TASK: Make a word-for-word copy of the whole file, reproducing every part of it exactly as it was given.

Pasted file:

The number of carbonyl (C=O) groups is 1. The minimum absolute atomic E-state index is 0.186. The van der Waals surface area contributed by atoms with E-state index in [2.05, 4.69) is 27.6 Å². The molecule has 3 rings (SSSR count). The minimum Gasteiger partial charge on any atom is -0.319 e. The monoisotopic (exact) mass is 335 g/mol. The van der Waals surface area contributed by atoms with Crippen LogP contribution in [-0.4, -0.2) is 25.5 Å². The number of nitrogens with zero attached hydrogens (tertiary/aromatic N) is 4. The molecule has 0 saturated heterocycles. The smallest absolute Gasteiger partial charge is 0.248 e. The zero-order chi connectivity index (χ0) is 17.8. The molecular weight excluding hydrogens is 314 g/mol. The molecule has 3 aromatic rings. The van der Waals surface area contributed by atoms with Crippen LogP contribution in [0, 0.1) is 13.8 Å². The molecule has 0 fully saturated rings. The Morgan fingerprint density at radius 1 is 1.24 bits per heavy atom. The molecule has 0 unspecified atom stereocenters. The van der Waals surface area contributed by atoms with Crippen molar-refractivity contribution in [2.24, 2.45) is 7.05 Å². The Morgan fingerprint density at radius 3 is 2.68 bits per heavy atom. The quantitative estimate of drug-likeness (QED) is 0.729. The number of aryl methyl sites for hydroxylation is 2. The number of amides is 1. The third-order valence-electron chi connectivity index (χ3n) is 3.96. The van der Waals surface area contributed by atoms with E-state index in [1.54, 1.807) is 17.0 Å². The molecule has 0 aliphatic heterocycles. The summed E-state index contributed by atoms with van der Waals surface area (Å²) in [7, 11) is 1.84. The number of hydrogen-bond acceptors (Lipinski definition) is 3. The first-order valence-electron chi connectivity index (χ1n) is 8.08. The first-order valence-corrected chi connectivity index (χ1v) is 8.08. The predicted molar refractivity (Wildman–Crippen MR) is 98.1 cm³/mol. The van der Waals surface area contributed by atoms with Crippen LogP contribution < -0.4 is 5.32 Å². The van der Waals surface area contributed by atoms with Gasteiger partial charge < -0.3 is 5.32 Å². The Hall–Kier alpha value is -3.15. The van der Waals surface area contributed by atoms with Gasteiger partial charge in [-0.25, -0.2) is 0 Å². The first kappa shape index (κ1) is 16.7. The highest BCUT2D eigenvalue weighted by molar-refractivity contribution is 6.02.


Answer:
The number of carbonyl (C=O) groups is 1. The minimum absolute atomic E-state index is 0.186. The van der Waals surface area contributed by atoms with E-state index in [2.05, 4.69) is 27.6 Å². The molecule has 3 rings (SSSR count). The minimum Gasteiger partial charge on any atom is -0.319 e. The monoisotopic (exact) mass is 335 g/mol. The van der Waals surface area contributed by atoms with Crippen LogP contribution in [-0.4, -0.2) is 25.5 Å². The number of nitrogens with zero attached hydrogens (tertiary/aromatic N) is 4. The molecule has 0 saturated heterocycles. The smallest absolute Gasteiger partial charge is 0.248 e. The zero-order chi connectivity index (χ0) is 17.8. The molecular weight excluding hydrogens is 314 g/mol. The molecule has 3 aromatic rings. The van der Waals surface area contributed by atoms with Crippen LogP contribution in [0, 0.1) is 13.8 Å². The molecule has 0 fully saturated rings. The Morgan fingerprint density at radius 1 is 1.24 bits per heavy atom. The molecule has 0 unspecified atom stereocenters. The van der Waals surface area contributed by atoms with Crippen molar-refractivity contribution in [2.24, 2.45) is 7.05 Å². The Morgan fingerprint density at radius 3 is 2.68 bits per heavy atom. The quantitative estimate of drug-likeness (QED) is 0.729. The number of aryl methyl sites for hydroxylation is 2. The number of amides is 1. The third-order valence-electron chi connectivity index (χ3n) is 3.96. The van der Waals surface area contributed by atoms with E-state index in [1.54, 1.807) is 17.0 Å². The molecule has 0 aliphatic heterocycles. The summed E-state index contributed by atoms with van der Waals surface area (Å²) in [7, 11) is 1.84. The number of hydrogen-bond acceptors (Lipinski definition) is 3. The first-order valence-electron chi connectivity index (χ1n) is 8.08. The first-order valence-corrected chi connectivity index (χ1v) is 8.08. The predicted molar refractivity (Wildman–Crippen MR) is 98.1 cm³/mol. The van der Waals surface area contributed by atoms with Crippen LogP contribution < -0.4 is 5.32 Å². The van der Waals surface area contributed by atoms with Gasteiger partial charge < -0.3 is 5.32 Å². The Hall–Kier alpha value is -3.15. The van der Waals surface area contributed by atoms with Gasteiger partial charge in [-0.25, -0.2) is 0 Å². The first kappa shape index (κ1) is 16.7. The highest BCUT2D eigenvalue weighted by molar-refractivity contribution is 6.02.